By John Breslin, Special to Religica
In federal court in Tucson, Arizona, Scott Warren delivered public testimony on his reasoning for being there. He wants to prevent people dying.
Warren, 36, was on trial for abandoning property and driving a vehicle in a wilderness area. The property was jugs of water and food left near places where the bones of cross border migrants were earlier found.
He is the last of nine people to face a court of law, all charged in connection with these acts. Four were convicted in January and sentenced to 15 months probation, banned from the refuge and fined. Four others pleaded guilty to civil infraction and were fined. All are members of Tucson-based No More Deaths/No Más Muertes, an organization committed to providing humanitarian assistance to migrants. The organization operates under the auspices of the Universalist Unitarian Church of Tucson.
Warren, who later this month faces further, more serious, felony charges of harboring migrants, told the court that he leaves the food and water near human remains with the goal of preventing death. Closing arguments in the case will take place next week, with sentencing to follow.
When he finds remains in the desert within the Cabeza Prieta National Wildlife Refuge, Warren told the court he performs a ritual, facing the remains and offering a “silent acknowledgement,” as a witness to their death, which is often alone.
“There was nobody there to witness them when they died,” he said, according to a report in tucson.com, the online site of the Arizona Star. “Their spirit continues to dwell in that place.”
“I kneel down and pick up two handfuls of dirt or rocks or whatever kind of soil it is,” he said.
“I’ll hold that in my hands, mash it together. In my mind, that’s the act of holding that ground, holding that place in my hand, holding it tight. “Then letting go of it is, in my mind, an act of holding that person and then releasing them.”
Rev. Bethany Russell-Lowe, the Universalist Unitarian minister of the Tucson congregation, said she, and the church, are entirely supportive of the actions of Warren and No More Deaths.
“It does align with my personal philosophy that all life is sacred and worthy of respect,” Rev. Russell-Lowe told Religica. “People have an inherent worth and dignity.” While many of those volunteers and staff attached to No More Deaths are not members of the church, its partnership with the organization stems from an “underlying philosophical overlay.”
On the prosecution accusation that they carried out illegal acts, Rev. Russell-Lowe said, “I follow moral laws, not human-made laws, or ones that come from government, if ever there is an opportunity to save lives or prevent deaths.”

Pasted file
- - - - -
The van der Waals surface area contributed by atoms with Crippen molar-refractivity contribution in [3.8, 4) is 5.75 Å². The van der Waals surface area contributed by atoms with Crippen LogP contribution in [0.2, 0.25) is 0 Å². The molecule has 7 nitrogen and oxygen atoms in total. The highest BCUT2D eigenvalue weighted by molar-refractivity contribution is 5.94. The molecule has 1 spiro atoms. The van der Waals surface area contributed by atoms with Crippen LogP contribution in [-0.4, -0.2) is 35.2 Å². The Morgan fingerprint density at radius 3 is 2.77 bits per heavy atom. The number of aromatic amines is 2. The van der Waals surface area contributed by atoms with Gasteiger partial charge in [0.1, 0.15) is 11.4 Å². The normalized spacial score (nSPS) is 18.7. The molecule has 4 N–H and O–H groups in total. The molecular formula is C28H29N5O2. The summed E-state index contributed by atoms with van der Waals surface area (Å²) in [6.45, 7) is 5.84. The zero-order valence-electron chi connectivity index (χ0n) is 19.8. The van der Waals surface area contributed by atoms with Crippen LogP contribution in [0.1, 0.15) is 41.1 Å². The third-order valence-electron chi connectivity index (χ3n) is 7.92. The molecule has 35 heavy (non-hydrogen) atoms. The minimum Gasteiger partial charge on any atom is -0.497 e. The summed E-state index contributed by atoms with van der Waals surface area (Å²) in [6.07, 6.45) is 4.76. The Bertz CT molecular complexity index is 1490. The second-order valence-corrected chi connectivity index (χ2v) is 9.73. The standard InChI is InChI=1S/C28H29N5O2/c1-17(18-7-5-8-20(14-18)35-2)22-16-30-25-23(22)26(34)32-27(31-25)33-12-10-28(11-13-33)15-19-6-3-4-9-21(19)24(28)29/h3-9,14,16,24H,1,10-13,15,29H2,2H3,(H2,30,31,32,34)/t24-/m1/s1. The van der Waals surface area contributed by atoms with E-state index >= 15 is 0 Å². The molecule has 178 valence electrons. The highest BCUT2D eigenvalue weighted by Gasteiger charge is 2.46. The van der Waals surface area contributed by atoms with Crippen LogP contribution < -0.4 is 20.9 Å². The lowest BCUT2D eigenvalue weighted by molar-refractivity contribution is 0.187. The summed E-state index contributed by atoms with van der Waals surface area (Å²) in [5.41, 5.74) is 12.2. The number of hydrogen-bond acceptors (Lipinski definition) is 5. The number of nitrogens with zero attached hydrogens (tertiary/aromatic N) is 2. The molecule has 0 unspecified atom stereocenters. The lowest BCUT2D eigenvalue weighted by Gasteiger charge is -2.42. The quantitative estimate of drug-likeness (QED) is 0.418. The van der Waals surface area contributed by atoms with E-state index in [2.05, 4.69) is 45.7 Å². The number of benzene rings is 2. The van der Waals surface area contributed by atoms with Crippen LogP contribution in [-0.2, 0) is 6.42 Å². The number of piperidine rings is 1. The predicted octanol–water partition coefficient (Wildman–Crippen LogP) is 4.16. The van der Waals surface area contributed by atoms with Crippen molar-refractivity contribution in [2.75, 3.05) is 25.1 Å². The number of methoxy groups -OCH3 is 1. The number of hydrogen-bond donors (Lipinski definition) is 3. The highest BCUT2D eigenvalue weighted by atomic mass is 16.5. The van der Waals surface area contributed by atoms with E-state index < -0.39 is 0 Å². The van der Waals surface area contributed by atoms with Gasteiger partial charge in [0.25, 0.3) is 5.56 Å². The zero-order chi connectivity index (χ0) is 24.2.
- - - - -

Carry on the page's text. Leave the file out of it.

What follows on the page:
Rev. Russell Lowe said No More Deaths as an organization appears to have been singled out by Customs and Border Patrol, and she links that to a report published by the group investigating the treatment of migrants.
The report alleged abuse by Border Patrol agents, including the “intentional destruction” of water left for those crossing the border. It accused agents of “widespread vandalism.”
There appears to be “a correlation between the two events,” said Russell-Lowe, referring to the publication of the report, quickly followed by the arrests. She noted that a number of humanitarian organizations, and dozens of individuals, operate along the border but none have faced such aggressive prosecution.
“What we are experiencing in Tucson is a failure of our government to provide adequate hospitality, (migrants) are dehumanized, treated not as people but as things,” Russell-Lowe argues.
It is, she explains, the church’s duty to pick them up, bring them to the congregations, provide food, clothing, toys for the children, “treat them as if they are people. There is a moral crisis on the border, and actions that are morally reprehensible.”
At Warren’s trial, federal prosecutor Nathaniel Walters said the government had presented “more than enough circumstantial evidence” to convict Warren of abandoning property. Walters noted the presence of supplies in the truck and at the site in the desert.
A veteran journalist, John Breslin has reported from the United States, Ireland, the UK, and various others parts of the world, including the Middle East and Africa. Following years working for various daily newspapers in Belfast and Dublin, as a senior and chief reporter, he relocated to the US ten years ago.
John has operated his own freelance business reporting for a range of legal, business, health, and political publications, as well as foreign newspapers and broadcasters, including all the daily newspapers in Ireland. He is US consultant for documentary film company, Fine Point Films, is a former daily news journalist of the year in his native Northern Ireland, and also won an award for his reporting on the juvenile justice system in the Republic of Ireland.
Photo courtesy: Cabeza Prieta, Arizona
Credit: Fish and Wildlife Service